★ Self-imposed spokesmen of any kind who seem feverishly strident and humorless in the zeal for their cause. You see this in cults, in truthers, and in college classes. Once someone stakes out a controversial or dramatic point of view, they realize they are rewarded by spotlights, guest segments, and—if they’re lucky—a book contract. Al Sharpton made a TV career riding dual horses called hysteria and hoaxes. The guy actually got rich and powerful (and invited to the White House) off a lie about a girl covered in feces. Only trust those who have nothing to gain. Which eliminates everyone.

★ Any sweeping language. When a person throws words around like “unanimous” or “overwhelming,” it clues you in that they don’t want you to press too hard for their facts. I am willing to debate you on gun control, but I always allow myself the possibility that I might be proven wrong. That makes me (theoretically) pleasant to be around, and also right most of the time, because I prepare to be wrong. In the arena of climate change, we hear about this unanimous group of scientists—the 97 percent, and so on. Once you look closer, it’s way less certain about anything. Real scientists and engineers traffic in certainty when they’re working with scientific laws that make the world work. But they do not magically pretend to know what happens next…unless of course there is grant money involved.

★ A definitive finding. Science is the act of clawing our way to some semblance of knowledge…a truth that will become less truthful or more truthful the more you claw. Every day I figure out something about life that I didn’t know before. It blows my mind, until the next day, when I uncover something else that makes that certainty slightly less certain. (For instance, yesterday I was sure Spider-Man could beat Daredevil. Today I’m racked with doubt.) There are obvious truths: when you see a plane hit a building, and that building falls—the only people questioning that are assholes.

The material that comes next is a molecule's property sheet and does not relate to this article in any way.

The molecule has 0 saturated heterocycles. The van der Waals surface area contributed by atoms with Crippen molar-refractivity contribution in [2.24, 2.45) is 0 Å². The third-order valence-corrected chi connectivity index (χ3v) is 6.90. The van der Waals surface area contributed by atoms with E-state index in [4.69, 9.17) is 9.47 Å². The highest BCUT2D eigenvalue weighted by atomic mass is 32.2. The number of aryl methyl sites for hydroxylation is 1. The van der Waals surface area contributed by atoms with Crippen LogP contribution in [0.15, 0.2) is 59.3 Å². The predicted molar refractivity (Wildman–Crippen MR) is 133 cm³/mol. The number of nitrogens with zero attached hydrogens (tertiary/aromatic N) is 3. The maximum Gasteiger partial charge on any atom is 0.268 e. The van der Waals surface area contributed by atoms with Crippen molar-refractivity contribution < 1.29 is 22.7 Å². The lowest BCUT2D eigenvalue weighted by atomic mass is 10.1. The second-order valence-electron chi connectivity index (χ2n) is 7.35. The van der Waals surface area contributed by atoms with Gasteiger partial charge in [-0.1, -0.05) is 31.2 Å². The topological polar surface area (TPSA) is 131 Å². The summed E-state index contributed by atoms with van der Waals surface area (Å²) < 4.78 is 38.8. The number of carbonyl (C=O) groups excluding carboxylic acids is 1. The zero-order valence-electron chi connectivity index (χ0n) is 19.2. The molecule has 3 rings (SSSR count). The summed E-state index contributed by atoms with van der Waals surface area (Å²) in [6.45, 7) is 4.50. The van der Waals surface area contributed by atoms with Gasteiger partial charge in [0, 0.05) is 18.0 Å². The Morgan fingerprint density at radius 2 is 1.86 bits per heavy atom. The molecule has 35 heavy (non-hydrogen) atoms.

Mark Ruffalo

Woody Harrelson

Martin Sheen

Charlie Sheen (runs in the family)

Ed Asner

Rosie O’Donnell

Janeane Garofalo

*9/11 truthers

★ In any instance in which you’re asked to suspend your skepticism, those cases are always man-made. Meaning, whether it be a political movement or an ideological crusade or an assertion that Kanye West is a “genius”—they only reject your skepticism if in fact the phenomenon was created by a man, or a group of men. You can’t be skeptical about a tree, an earthquake, or a kitten. But register skepticism about a movement and you wind up dead. This is why climate change has surpassed most cults in devotional zeal. Point out that the man-made predictions have not accurately translated into biological realities, and you are not deemed wrong, you are deemed a heretic. The comical notion that you’re a flat-earther makes no sense—since it was “established science” that clung to such beliefs. Remember, at one point every scientist was a flat-earther, because everyone, every single person, thought the world was flat (this was disproved around 1986, I believe). When a few people finally raised their hands and said, “Nope, round,” they got burned at the stake. By scientists.


Which of these thoughts have crossed your mind?

A.Chemtrails. Can I send you an email on Chemtrails?

B.Bill Nye the Science Guy seems a bit messed in the head.

C.Vaccines—do you really know what’s in them?

D.How did that building come down, seriously?

E.You think Hillary will sign my photo of Vince Foster?

F.The birth certificate…the birth certificate!

G.I can’t believe that it’s not butter.

H.I’ve never seen bin Laden and Dana Perino in the same room.

(crazy: A, C, D, E, F; skeptic: B, G, H )